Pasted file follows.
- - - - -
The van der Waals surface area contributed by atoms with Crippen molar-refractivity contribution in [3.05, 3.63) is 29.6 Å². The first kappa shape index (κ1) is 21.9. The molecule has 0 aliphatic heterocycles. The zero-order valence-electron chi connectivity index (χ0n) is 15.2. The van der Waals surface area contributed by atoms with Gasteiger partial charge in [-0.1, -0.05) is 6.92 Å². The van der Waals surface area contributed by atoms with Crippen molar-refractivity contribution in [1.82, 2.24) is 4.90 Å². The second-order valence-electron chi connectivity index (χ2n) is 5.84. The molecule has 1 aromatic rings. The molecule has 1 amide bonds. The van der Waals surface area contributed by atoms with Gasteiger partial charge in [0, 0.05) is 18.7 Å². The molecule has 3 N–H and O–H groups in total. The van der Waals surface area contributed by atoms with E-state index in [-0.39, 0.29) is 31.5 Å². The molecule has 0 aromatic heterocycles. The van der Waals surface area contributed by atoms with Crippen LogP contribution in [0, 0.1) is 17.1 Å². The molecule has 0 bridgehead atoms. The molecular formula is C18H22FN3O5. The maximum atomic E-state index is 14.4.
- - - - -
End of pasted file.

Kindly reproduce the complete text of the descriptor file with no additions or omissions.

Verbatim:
The van der Waals surface area contributed by atoms with Crippen molar-refractivity contribution in [3.05, 3.63) is 29.6 Å². The first kappa shape index (κ1) is 21.9. The molecule has 0 aliphatic heterocycles. The zero-order valence-electron chi connectivity index (χ0n) is 15.2. The van der Waals surface area contributed by atoms with Gasteiger partial charge in [-0.1, -0.05) is 6.92 Å². The van der Waals surface area contributed by atoms with Crippen molar-refractivity contribution in [1.82, 2.24) is 4.90 Å². The second-order valence-electron chi connectivity index (χ2n) is 5.84. The molecule has 1 aromatic rings. The molecule has 1 amide bonds. The van der Waals surface area contributed by atoms with Gasteiger partial charge in [0, 0.05) is 18.7 Å². The molecule has 3 N–H and O–H groups in total. The van der Waals surface area contributed by atoms with E-state index in [-0.39, 0.29) is 31.5 Å². The molecule has 0 aromatic heterocycles. The van der Waals surface area contributed by atoms with Crippen LogP contribution in [0, 0.1) is 17.1 Å². The molecule has 0 bridgehead atoms. The molecular formula is C18H22FN3O5. The maximum atomic E-state index is 14.4.